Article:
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U.S. Senators Raphael Warnock and Tim Scott have raised more money than any other Senate candidates nationwide
♦By Rich Shumate, ChickenFriedPolitics.com editor
(CFP) — African American candidates have historically faced a structural barrier in gaining election to high office — difficulty raising the money needed to run a competitive race. But in 2022, black candidates appear to be kicking down that barrier in Southern U.S. Senate races.
Six Southern African American candidates have each raised more than $1 million; three have raised more than $10 million. And more than a year before election day, Democratic U.S Senator Raphael Warnock of Georgia has raised more money than any other Senate candidate in the country, $44 million.
Behind Warnock is Republican U.S. Senator Tim Scott of South Carolina, at $31 million.
In the 150 years since Reconstruction, just two African Americans have been elected to represent a Southern state in the U.S. Senate — Scott and Warnock, who are both up for re-election in 2022 and amassing mountains of cash.
But the four other Southern African American candidates trying to join Scott and Warnock in the Senate are also pulling in impressive amounts of campaign money, the possession of which doesn’t ensure victory but the absence of which would certainly spell defeat.
In Georgia, Warnock is likely to face another black candidate, Republican Herschel Walker, the NFL and Georgia Bulldog great whom Donald Trump inveighed to get into the race.
In the third quarter of 2021, Warnock and Walker combined raised $13.3 million for what is likely to be among the most competitive races of the 2022 cycle; Warnock pulled in $9.5 million to $3.8 million for Walker.
Trump’s endorsement has not cleared the Republican primary field for Walker, who faces a multi-candidate primary before he can get to Warnock,. However, in his first five weeks in the race, Walker has already raised more money than any of his primary rivals.
Unlike Warnock, Scott is not facing a competitive race in the Palmetto State in 2022. But his haul during the third quarter — $8.4 million — is stoking speculation that Scott may be filling his cash cupboard for a possible 2024 run for the Republican presidential nomination.
In Florida, Democratic U.S. Rep. Val Demings — who raised her a national political profile as an House manager in the first Trump impeachment trial — raised $8.5 million in the third quarter, eclipsing the $6 million raised by her likely Republican opponent, U.S. Senator Marco Rubio. But he’s raised $19 million overall so far, compared to her $13.5 million.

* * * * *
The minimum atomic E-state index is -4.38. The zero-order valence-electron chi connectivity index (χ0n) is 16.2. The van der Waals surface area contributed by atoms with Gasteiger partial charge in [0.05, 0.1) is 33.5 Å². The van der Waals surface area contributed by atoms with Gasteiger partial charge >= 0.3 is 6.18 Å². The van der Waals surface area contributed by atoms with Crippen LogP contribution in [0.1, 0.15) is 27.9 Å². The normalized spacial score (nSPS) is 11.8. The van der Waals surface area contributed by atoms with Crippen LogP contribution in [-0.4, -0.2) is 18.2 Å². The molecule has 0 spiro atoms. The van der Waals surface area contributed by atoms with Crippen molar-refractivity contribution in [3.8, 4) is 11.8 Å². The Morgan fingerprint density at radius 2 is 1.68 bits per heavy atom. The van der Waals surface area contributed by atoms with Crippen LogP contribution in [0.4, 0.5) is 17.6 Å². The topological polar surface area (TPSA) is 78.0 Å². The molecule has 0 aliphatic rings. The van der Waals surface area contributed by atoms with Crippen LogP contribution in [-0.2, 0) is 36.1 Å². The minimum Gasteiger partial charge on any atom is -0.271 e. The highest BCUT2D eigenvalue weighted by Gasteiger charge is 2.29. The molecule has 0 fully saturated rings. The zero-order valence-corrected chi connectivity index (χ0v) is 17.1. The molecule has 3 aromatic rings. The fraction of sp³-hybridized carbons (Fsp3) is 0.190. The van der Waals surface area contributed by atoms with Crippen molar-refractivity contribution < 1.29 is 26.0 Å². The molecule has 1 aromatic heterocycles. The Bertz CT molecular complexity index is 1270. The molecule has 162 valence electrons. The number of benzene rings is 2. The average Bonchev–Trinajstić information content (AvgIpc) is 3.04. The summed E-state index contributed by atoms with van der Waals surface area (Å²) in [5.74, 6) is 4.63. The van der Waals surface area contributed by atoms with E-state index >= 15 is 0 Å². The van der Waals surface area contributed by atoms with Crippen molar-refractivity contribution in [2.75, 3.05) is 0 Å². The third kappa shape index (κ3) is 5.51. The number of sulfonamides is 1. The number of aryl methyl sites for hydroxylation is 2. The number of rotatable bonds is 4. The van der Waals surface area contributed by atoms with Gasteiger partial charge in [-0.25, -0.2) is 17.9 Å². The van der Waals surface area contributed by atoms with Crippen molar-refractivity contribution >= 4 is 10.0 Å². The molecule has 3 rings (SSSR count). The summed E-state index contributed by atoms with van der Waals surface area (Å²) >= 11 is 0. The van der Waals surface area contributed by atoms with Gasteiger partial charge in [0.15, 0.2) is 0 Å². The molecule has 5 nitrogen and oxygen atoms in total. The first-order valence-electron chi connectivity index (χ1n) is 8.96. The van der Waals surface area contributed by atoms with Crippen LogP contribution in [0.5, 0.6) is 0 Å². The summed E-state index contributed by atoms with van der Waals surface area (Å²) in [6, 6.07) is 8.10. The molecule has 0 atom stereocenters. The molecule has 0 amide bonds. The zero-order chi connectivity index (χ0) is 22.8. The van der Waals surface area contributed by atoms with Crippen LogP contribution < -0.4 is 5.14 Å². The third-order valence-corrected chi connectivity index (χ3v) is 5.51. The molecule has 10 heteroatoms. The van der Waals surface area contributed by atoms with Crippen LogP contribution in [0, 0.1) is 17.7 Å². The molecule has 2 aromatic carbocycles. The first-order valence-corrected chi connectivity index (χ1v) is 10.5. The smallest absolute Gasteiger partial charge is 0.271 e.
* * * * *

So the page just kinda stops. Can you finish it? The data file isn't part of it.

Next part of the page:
Neither Demings nor Rubio appear likely at this point to face a serious primary challenge that would deplete their coffers before turning their fire on each other.
In North Carolina, former Supreme Court Chief Justice Cheri Beasley raised $1.5 million in the third quarter. While that total was not as impressive as some of the black candidates in other races, it was more than any other candidate in her race in either party, although she remains slightly behind her strongest white rival for the Democratic nomination, State Senator Jeff Jackson, in overall fundraising.
In heavily Republican Kentucky, former State Rep. Charles Booker from Louisville is considered the longest of long shots to unseat U.S. Senator Rand Paul, running as a self-styled “progressive.” But he, too, has taken in $1.7 million, tapping into national Democratic anger at some of Paul’s statements during the COVID-19 pandemic.
At this point in the cycle, five of the six Southern African American candidates — Warnock, Scott, Demings, Walker, and Booker — are likely to be their party’s nominee, while Beasley’s fundraising will make her competitive in North Carolina’s Democratic primary. That number of major party Southern African-American nominees will shatter historical precedent.
The races in Georgia, Florida, and North Carolina are also likely to be among the most hard-fought, and expensive, in the country, with African American candidates in the mix for victory, while Scott could use 2022 as a springboard to bigger and better things.
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GOP favored in 7 of 9 Southern contests; Democrats have a shot at 2
♦By Rich Shumate, Chickenfriedpolitics.com editor
(CFP) — The 2016 election will feature nine contests across 14 Southern states, all of which are currently held by Republicans. And there appears to be precious little opportunity for Democrats to make inroads in the GOP’s regional hegemony.
Florida and North Carolina appear to be the best shots Democrats have to reverse the region’s GOP tide, although the decision by Marco Rubio to run for re-election significantly bolsters Republican chances in the Sunshine State. Louisiana is another possibility if the 24-candidate free-for-all in the Pelican State’s all-party jungle primary creates an unexpected Democratic opportunity. The other six races are foregone conclusions, barring some unforeseen Republican calamity.
Republicans currently hold 24 of the 28 Southern Senate seats, including both seats in 11 out of the 14 Southern states.
Here is the 2016 rundown:
Alabama: Republican U.S. Senator Richard Shelby is running for a seventh term. Democrats aren’t putting up a fight, letting their nomination go to a marijuana rights activist. Given that a Democrat hasn’t won a Senate race in the Yellowhammer State since 1990, Shelby is virtually assured of another term, at the end of which he’ll be 88 years old. RATING: SAFE GOP